The patient on oral pills for diabetes control will need to be followed for two weeks while on extended drugs such as antibiotics, analgesics, and so on. Assessment will need to be repeated to ensure he maintains an optimal blood glucose level.

If a tooth becomes decaying and infected, quick extraction is essential; however, in this case, the presence of a physician is required during the procedure.

After two weeks of medication, diabetic patients who know their blood glucose level and take sufficient care to keep things under control can safely undergo tooth extraction. Then it may be just like any other person who does not have diabetes.

Delayed socket healing after tooth extraction

Insufficient insulin slows the healing process, giving fungus and germs more time to lurk within the socket where it’s warm and moist. In addition, these people have a weakened immune system. Increased insulin levels reduce nitric oxide, which narrows blood vessels directly.

Diabetic individuals are seen to have clogged blood vessels and lengthy healing times. In addition, the blood becomes acidic during ketoacidosis, which is typical in these patients and is not favourable to healing or battling intruders.

Principles of treatment for patients with diabetes

If a patient states they have diabetes orally or on paper, the safest approach is to treat them as immunocompromised. Treatment with antibiotics should begin well before any surgeries, and hypoglycaemia must be avoided if possible. Ascertain that your patient is at ease enough with you to express their feelings and request what they require.

Management of dental extraction under local anaesthesia

Local anaesthetic and early morning consultations may reduce an individual’s stress levels, lowering the chance of a higher blood sugar range, even if just a little. Before any procedure, a patient can carry in their glucose meter, and the readings can be noted for safety.

The blood glucose level at which tooth extraction is safe is 180 mg/dl. Any higher puts the hygienists and practitioners at risk and may necessitate emergency procedures. It’s better to be safe than sorry.


The healing period is directly related to tooth extraction and diabetes. High blood sugar levels (PP greater than 200 mg/dl) must be optimally taken in controlled before extraction can begin. Various factors such as tooth movement, infection, and emergency extraction due to trauma also influence extraction in such patients.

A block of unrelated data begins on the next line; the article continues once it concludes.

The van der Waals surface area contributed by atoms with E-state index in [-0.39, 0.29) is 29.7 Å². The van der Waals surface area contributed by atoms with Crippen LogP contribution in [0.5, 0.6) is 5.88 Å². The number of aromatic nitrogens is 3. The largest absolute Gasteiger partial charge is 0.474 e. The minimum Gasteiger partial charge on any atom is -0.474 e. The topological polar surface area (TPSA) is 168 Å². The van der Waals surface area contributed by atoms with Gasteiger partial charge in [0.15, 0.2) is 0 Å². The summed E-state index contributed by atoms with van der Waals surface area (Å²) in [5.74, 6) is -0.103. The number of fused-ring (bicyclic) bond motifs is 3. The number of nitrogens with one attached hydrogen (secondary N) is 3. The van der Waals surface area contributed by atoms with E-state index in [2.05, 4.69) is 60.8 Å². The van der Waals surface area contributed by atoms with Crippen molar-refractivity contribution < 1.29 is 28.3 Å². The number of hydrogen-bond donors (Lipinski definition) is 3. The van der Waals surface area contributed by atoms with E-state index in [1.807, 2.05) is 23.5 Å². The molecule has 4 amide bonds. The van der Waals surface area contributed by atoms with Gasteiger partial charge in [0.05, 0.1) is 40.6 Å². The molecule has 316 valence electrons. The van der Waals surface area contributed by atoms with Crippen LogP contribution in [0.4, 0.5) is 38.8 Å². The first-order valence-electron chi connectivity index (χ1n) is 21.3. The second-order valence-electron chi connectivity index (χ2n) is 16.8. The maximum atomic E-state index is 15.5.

Consult a good dental clinic if you are a diabetic and you suffer from toothache. Proper care is necessary to ensure good prognosis.

16 Responses

  1. Can I have tooth extraction after taking medicine since my sugar is 220

  2. Excellent article. I have been looking for this information for a long time. Now I know the maximum blood sugar level at which a patient can undergo dental extractions, dental surgery and services by the dental hygienist.

  3. Hi, is the 180mg/dL blood sugar indicated for Hba1c or ordinary Fasting overnight?

  4. I am diabetic but I have a good immune system and heal quickly.
    So the information shared is not entirely valid

  5. I’m diabetic during hospital blood level very high reading sugar levels high. Weeks later my enamel began to crack off teeth, also, tooth broke at the gum leaving root in gum . Is diabetes able to damaged

    1. Do you mean “can diabetes damage teeth” because if so yes diabetes can damage teeth if you don’t prioritize brushing and cleaning your teeth. hopes this helps

  6. Interesting read but no information on what food a diabetic would be able to eat after the procedure. Fasting raises the possibility of a sugar crash

  7. I’m having 8 teeth pulled and bone graft, implants all at same time. What do u recommend as far as eating after also take insulin

  8. my dentist didn’t ask. my sugars were 580 and he just pulled 3 of them. it’s been a week and still hurts.

  9. If I’ve had hypoglycemia due to fasting for blood work. Can I get it during wisdom teeth extractions? Or how can I avoid it?